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Suitability of Airborne and Terrestrial Laser Scanning for Mapping Tree Crop Structural Metrics for Improved Orchard Management

1
Remote Sensing Research Centre, School of Earth and Environmental Sciences, The University of Queensland, St Lucia, QLD 4072, Australia
2
Hydrology, Agriculture and Land Observation Group, Water Desalination and Reuse Center, King Abdullah University of Science and Technology, Thuwal 23955-6900, Saudi Arabia
3
Applied Agricultural Remote Sensing Centre, School of Science and Technology, University of New England, Armidale, NSW 2351, Australia
*
Author to whom correspondence should be addressed.
Remote Sens. 2020, 12(10), 1647; https://doi.org/10.3390/rs12101647
Received: 8 April 2020 / Revised: 12 May 2020 / Accepted: 18 May 2020 / Published: 21 May 2020
(This article belongs to the Special Issue LiDAR for Precision Agriculture)
Airborne Laser Scanning (ALS) and Terrestrial Laser Scanning (TLS) systems are useful tools for deriving horticultural tree structure estimates. However, there are limited studies to guide growers and agronomists on different applications of the two technologies for horticultural tree crops, despite the importance of measuring tree structure for pruning practices, yield forecasting, tree condition assessment, irrigation and fertilization optimization. Here, we evaluated ALS data against near coincident TLS data in avocado, macadamia and mango orchards to demonstrate and assess their accuracies and potential application for mapping crown area, fractional cover, maximum crown height, and crown volume. ALS and TLS measurements were similar for crown area, fractional cover and maximum crown height (coefficient of determination (R2) ≥ 0.94, relative root mean square error (rRMSE) ≤ 4.47%). Due to the limited ability of ALS data to measure lower branches and within crown structure, crown volume estimates from ALS and TLS data were less correlated (R2 = 0.81, rRMSE = 42.66%) with the ALS data found to consistently underestimate crown volume. To illustrate the effects of different spatial resolution, capacity and coverage of ALS and TLS data, we also calculated leaf area, leaf area density and vertical leaf area profile from the TLS data, while canopy height, tree row dimensions and tree counts) at the orchard level were calculated from ALS data. Our results showed that ALS data have the ability to accurately measure horticultural crown structural parameters, which mainly rely on top of crown information, and measurements of hedgerow width, length and tree counts at the orchard scale is also achievable. While the use of TLS data to map crown structure can only cover a limited number of trees, the assessment of all crown strata is achievable, allowing measurements of crown volume, leaf area density and vertical leaf area profile to be derived for individual trees. This study provides information for growers and horticultural industries on the capacities and achievable mapping accuracies of standard ALS data for calculating crown structural attributes of horticultural tree crops. View Full-Text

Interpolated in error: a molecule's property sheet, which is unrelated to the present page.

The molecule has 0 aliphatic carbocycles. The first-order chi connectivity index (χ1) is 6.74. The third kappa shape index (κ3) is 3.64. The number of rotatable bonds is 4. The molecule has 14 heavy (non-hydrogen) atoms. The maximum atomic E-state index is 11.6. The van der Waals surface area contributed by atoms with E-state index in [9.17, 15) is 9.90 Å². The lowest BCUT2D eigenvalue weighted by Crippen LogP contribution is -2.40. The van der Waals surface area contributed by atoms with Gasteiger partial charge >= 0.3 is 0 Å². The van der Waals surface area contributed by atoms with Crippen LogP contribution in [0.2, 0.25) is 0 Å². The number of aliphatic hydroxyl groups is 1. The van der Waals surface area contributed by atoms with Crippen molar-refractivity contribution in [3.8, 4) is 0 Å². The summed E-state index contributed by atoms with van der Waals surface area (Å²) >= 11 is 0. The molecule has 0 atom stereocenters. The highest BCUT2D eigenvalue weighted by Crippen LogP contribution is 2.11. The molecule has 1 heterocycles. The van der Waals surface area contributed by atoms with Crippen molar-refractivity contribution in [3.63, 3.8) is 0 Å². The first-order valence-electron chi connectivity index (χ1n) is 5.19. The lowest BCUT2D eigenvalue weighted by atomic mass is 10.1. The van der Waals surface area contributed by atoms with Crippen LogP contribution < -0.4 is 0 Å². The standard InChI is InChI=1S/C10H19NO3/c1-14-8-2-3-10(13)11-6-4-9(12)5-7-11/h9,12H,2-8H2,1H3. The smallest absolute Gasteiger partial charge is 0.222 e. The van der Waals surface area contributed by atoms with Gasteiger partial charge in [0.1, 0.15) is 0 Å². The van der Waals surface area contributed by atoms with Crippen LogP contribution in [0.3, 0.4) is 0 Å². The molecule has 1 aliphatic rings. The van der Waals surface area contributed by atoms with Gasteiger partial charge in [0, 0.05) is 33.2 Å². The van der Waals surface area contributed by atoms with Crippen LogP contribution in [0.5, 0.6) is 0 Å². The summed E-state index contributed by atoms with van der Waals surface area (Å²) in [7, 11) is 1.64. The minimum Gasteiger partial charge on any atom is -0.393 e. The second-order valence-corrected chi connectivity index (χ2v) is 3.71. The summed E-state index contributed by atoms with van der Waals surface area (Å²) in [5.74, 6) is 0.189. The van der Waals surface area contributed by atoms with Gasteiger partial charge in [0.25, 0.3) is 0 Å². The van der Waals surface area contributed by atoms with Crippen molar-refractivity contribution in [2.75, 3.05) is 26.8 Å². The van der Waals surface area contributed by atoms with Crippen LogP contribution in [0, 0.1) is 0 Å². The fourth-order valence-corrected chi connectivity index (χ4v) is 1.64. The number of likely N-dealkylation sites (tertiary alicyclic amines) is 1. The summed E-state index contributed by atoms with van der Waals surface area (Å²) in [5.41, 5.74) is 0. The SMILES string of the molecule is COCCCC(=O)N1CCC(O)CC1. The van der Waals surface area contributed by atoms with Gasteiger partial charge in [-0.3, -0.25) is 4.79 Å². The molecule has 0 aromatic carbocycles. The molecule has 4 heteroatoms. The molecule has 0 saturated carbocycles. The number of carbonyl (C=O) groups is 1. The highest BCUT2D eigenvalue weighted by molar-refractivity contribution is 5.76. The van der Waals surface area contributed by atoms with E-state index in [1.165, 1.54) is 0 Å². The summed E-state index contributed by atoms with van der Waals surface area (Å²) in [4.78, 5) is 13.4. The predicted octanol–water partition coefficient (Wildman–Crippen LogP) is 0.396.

Keywords: airborne laser scanning; terrestrial laser scanning; horticulture; tree crops; crown structure; crown area; fractional cover; tree height; crown volume airborne laser scanning; terrestrial laser scanning; horticulture; tree crops; crown structure; crown area; fractional cover; tree height; crown volume
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MDPI and ACS Style

Wu, D.; Johansen, K.; Phinn, S.; Robson, A. Suitability of Airborne and Terrestrial Laser Scanning for Mapping Tree Crop Structural Metrics for Improved Orchard Management. Remote Sens. 2020, 12, 1647.

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